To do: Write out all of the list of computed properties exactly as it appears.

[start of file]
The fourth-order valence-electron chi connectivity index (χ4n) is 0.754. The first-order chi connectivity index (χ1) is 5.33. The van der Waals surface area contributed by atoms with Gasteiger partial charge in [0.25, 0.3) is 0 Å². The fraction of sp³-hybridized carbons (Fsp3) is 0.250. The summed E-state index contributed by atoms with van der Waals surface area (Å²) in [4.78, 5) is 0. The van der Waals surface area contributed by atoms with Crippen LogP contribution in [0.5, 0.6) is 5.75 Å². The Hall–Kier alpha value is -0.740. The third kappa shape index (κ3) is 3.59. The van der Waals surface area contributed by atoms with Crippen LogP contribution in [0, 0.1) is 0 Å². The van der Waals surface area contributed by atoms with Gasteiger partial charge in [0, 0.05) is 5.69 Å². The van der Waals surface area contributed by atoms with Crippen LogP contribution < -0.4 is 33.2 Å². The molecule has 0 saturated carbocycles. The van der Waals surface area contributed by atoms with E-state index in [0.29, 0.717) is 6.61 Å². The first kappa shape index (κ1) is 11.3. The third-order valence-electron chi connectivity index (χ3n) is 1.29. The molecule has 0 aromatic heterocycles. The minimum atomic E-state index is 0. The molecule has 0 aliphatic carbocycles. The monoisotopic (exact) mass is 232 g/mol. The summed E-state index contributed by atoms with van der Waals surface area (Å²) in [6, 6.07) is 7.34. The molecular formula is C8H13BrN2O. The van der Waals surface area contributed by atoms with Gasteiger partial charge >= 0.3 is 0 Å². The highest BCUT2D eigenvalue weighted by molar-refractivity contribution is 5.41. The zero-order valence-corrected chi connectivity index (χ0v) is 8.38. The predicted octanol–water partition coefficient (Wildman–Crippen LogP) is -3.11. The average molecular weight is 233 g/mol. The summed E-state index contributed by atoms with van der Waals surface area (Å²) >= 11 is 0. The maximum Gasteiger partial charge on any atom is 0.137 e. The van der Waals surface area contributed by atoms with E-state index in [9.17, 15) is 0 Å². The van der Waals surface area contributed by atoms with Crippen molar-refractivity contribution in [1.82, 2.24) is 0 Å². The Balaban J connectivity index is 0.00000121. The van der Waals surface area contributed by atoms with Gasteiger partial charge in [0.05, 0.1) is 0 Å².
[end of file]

The fourth-order valence-electron chi connectivity index (χ4n) is 0.754. The first-order chi connectivity index (χ1) is 5.33. The van der Waals surface area contributed by atoms with Gasteiger partial charge in [0.25, 0.3) is 0 Å². The fraction of sp³-hybridized carbons (Fsp3) is 0.250. The summed E-state index contributed by atoms with van der Waals surface area (Å²) in [4.78, 5) is 0. The van der Waals surface area contributed by atoms with Crippen LogP contribution in [0.5, 0.6) is 5.75 Å². The Hall–Kier alpha value is -0.740. The third kappa shape index (κ3) is 3.59. The van der Waals surface area contributed by atoms with Crippen LogP contribution in [0, 0.1) is 0 Å². The van der Waals surface area contributed by atoms with Gasteiger partial charge in [0, 0.05) is 5.69 Å². The van der Waals surface area contributed by atoms with Crippen LogP contribution < -0.4 is 33.2 Å². The molecule has 0 saturated carbocycles. The van der Waals surface area contributed by atoms with E-state index in [0.29, 0.717) is 6.61 Å². The first kappa shape index (κ1) is 11.3. The third-order valence-electron chi connectivity index (χ3n) is 1.29. The molecule has 0 aromatic heterocycles. The minimum atomic E-state index is 0. The molecule has 0 aliphatic carbocycles. The monoisotopic (exact) mass is 232 g/mol. The summed E-state index contributed by atoms with van der Waals surface area (Å²) in [6, 6.07) is 7.34. The molecular formula is C8H13BrN2O. The van der Waals surface area contributed by atoms with Gasteiger partial charge >= 0.3 is 0 Å². The highest BCUT2D eigenvalue weighted by molar-refractivity contribution is 5.41. The zero-order valence-corrected chi connectivity index (χ0v) is 8.38. The predicted octanol–water partition coefficient (Wildman–Crippen LogP) is -3.11. The average molecular weight is 233 g/mol. The summed E-state index contributed by atoms with van der Waals surface area (Å²) >= 11 is 0. The maximum Gasteiger partial charge on any atom is 0.137 e. The van der Waals surface area contributed by atoms with E-state index in [9.17, 15) is 0 Å². The van der Waals surface area contributed by atoms with Crippen molar-refractivity contribution in [1.82, 2.24) is 0 Å². The Balaban J connectivity index is 0.00000121. The van der Waals surface area contributed by atoms with Gasteiger partial charge in [0.05, 0.1) is 0 Å².